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California Senator Dianne Feinstein, right, was in town to show her support for Sen. Barbara Boxer after they toured solar panel maker, Stion Corporation in San Jose on Monday, Oct. 25, 2010. (Karen T. Borchers/Mercury News)

Democratic Sen. Dianne Feinstein, in a candid off-camera moment just before the start of a campaign event for her colleague Barbara Boxer in San Jose on Monday, was greeted by a reporter who asked how things are going.

Her answer: "Bad."

"In the House?" pressed KTVU political editor Randy Shandobil. Feinstein didn't elaborate, but Rep. Zoe Lofgren, D-San Jose, spoke up to offer a more optimistic view of Democrats' chances on Nov. 2.

That more upbeat note -- that Republicans haven't won this election yet -- was the unified message that the three California Democrats delivered at a news conference after a tour of Stion, a solar panel maker in South San Jose.

"The pundits, the pollsters, the reporters have all decided that the Republicans are going to win everything," Boxer said. "And the vote hasn't taken place yet, you know, and so my own view is, let the people vote."

She added: "Whatever happens, whether we hang in there or we don't, we have work to do, and we're going to continue to do our work. And the priorities are three: jobs, jobs and jobs."

Feinstein spoke of the "technical expertise, legislative craftsmanship" and "historical knowledge" that Boxer brings to the table, compared to the campaign rhetoric of her challenger.

"Hyperbole doesn't write a bill, hyperbole doesn't run a committee, and hyperbole doesn't solve a problem," she said.

Added Lofgren: "I think the reports of our loss of the House are a bit premature, because every race is not about some global issue, it's between one candidate and another."

Boxer's appearance came as the National Republican Senatorial Committee said Monday morning it is spending another $3 million on TV ads for her opponent, former Hewlett-Packard CEO Carly Fiorina, in the final days of the campaign. The committee already has put $4.8 million into Fiorina's bid, an enormous investment in a state typically viewed as hostile to Republicans.

Boxer's campaign manager, Rose Kapolczynski, reacted to Fiorina's new cash infusion by writing in an e-mail to supporters: "That means, unless we can raise more, our campaign will be outspent on the airwaves by at least $1 million between now and Election Day -- and that puts everything at risk."

The Democratic Senatorial Campaign Committee also is spending an undisclosed amount to boost Boxer's bid to hold on to her seat. The heavy involvement of both national parties is a sign that the race remains competitive, despite a Los Angeles Times/USC poll released Sunday that showed the senator with an eight-point lead. The Republican committee characterized the race as "neck-and-neck." Fiorina also felt good enough about her prospects to loan her campaign $1 million last week, on top of the $5.5 million she loaned it during the primary campaign.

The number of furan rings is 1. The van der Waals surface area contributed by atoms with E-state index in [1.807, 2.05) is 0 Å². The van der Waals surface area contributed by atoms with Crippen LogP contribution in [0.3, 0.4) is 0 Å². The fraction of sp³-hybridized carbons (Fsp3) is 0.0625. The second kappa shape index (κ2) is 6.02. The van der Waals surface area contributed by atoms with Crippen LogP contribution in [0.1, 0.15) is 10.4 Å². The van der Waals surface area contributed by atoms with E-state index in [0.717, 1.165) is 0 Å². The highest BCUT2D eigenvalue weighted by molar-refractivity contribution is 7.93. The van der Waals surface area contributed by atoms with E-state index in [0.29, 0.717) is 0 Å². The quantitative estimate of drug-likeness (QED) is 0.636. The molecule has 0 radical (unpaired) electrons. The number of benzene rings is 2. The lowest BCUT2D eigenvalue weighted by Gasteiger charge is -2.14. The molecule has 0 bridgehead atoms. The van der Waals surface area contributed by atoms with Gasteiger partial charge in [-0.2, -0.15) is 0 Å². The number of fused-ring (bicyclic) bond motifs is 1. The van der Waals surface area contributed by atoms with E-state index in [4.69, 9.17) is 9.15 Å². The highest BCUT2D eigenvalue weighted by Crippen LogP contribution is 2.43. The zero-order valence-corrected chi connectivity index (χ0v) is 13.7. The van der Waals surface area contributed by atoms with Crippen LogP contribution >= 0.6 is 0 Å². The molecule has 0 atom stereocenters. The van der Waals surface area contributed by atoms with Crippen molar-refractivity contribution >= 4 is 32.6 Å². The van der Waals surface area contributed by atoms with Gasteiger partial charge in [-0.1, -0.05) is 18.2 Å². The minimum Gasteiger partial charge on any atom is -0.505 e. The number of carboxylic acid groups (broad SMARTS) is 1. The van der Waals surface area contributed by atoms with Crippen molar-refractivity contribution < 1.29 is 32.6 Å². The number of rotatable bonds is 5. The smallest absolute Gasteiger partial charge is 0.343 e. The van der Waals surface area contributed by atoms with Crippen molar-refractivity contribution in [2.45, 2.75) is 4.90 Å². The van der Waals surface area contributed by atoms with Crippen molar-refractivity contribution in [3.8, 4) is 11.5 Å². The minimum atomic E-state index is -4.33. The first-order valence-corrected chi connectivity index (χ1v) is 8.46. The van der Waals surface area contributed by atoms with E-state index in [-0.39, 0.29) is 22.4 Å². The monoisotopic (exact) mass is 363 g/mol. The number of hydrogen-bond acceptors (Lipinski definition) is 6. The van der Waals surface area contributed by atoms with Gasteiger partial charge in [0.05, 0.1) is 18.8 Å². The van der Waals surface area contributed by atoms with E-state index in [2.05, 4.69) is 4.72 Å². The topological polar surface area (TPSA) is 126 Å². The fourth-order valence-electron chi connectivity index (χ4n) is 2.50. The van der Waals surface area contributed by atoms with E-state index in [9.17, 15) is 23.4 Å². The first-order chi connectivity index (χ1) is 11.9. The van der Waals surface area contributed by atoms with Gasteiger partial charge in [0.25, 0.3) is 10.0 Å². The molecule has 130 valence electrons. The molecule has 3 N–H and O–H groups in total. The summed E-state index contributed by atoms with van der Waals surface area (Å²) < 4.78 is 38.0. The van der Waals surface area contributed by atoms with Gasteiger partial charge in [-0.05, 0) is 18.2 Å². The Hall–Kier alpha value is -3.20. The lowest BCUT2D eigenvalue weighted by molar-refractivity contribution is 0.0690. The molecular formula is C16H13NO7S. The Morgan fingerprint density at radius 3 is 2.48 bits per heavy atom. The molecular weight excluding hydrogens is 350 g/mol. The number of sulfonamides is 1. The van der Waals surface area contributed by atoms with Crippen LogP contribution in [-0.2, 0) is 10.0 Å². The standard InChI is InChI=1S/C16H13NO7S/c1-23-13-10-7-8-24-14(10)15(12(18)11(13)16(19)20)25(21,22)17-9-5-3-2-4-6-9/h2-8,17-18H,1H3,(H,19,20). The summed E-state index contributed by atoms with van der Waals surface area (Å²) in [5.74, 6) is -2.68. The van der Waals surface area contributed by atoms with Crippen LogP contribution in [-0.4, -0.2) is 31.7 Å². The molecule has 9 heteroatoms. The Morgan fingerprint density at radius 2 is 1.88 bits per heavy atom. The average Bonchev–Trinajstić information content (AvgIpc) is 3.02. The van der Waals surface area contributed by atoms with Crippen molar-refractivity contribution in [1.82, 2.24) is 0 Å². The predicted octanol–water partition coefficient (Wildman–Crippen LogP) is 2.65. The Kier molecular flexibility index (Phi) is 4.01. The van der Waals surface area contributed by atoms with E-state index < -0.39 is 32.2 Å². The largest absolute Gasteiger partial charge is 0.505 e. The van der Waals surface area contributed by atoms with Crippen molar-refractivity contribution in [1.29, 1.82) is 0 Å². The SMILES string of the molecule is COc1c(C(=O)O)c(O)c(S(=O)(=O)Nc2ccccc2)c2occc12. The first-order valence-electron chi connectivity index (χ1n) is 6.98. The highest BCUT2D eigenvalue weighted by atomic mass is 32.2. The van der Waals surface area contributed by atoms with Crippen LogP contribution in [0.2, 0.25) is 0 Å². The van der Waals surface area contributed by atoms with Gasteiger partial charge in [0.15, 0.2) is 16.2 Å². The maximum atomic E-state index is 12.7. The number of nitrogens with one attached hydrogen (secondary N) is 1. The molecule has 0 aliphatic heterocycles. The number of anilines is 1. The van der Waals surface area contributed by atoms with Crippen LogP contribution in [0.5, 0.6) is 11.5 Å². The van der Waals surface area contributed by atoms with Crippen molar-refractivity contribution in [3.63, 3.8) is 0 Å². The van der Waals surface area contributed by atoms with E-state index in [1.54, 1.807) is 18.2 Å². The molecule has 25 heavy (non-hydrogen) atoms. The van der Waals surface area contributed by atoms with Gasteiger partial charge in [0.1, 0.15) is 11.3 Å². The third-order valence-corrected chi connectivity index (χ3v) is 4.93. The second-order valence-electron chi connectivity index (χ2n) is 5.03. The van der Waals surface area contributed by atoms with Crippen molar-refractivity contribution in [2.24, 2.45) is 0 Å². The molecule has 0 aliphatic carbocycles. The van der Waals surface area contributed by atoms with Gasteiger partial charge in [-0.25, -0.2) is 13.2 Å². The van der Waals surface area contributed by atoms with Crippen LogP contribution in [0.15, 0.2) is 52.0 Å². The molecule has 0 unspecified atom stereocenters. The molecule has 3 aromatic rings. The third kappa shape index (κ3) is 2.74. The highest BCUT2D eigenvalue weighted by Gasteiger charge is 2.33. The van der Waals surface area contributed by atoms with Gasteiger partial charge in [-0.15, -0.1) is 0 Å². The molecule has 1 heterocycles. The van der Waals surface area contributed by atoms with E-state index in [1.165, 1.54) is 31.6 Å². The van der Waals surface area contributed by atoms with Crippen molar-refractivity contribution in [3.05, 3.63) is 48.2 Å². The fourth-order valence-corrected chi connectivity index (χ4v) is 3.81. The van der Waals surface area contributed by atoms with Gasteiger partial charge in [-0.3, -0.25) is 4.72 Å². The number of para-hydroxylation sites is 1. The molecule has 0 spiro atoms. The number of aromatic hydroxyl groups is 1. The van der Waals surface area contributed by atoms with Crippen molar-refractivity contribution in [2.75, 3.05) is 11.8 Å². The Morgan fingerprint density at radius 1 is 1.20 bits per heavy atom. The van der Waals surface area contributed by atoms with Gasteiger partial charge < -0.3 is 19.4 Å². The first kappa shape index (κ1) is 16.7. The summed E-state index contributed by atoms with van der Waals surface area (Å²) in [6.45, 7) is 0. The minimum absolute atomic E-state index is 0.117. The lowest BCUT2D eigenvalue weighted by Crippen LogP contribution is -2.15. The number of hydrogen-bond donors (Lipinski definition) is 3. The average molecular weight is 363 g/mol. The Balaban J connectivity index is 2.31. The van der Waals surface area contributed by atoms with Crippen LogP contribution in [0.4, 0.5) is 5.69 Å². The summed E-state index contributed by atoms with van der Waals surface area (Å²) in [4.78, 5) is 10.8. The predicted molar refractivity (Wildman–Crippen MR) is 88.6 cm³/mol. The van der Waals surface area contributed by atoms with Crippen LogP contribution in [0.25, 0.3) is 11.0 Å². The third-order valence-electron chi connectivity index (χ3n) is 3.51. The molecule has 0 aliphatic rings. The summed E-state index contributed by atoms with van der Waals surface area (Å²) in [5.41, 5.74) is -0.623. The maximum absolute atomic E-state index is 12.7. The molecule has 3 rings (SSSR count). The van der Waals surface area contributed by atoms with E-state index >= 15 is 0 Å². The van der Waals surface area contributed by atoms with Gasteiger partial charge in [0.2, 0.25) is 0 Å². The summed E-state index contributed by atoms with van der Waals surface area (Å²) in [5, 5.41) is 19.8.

Boxer, Feinstein and Lofgren were in San Jose to tour Stion, a solar energy company with 112 employees that was founded in 2006 and benefited from tax credits in the 2009 stimulus bill. The maker of solar photovoltaic cells aims to minimize the total installed cost of solar electricity while maximizing its efficiency.

"This company is going to grow good-paying, permanent jobs," said Feinstein, arguing that green energy is where the jobs of the future are.

Boxer and Feinstein strongly urged the defeat of Proposition 23, which would suspend state greenhouse gas limits until employment makes a lasting recovery -- and would be "disastrous" for companies like Stion, Boxer said. She called AB 32, the law that would be suspended, a "jobs creator" -- not, as Fiorina contends, a "jobs killer."

Andrea Saul, a spokeswoman for Fiorina's campaign, responded by saying: "Barbara Boxer's insistence that the stimulus is creating jobs when more than 500,000 more Californians have been put out of work since it passed, on top of the fact that 70 percent of the taxpayer-funded wind tax credits in the so-called stimulus have been shipped to create jobs overseas show just how out of touch and ineffective Boxer's nearly three decades in Washington have been. Barbara Boxer is only interested in one job and one job only -- her own."

Walking to her car after the event, Feinstein was asked about her "bad" comment and said, "I think the prevailing view, and I don't think this is necessarily correct, is that it's a very difficult time, there's no question about that."

Boxer's last word to reporters required less hedging. Asked who would win the World Series, she thrust her fist in the air and shouted, "Giants!"

Mercury News staff writer Mike Zapler contributed to this report. Contact Karl Kahler at 408-920-5023.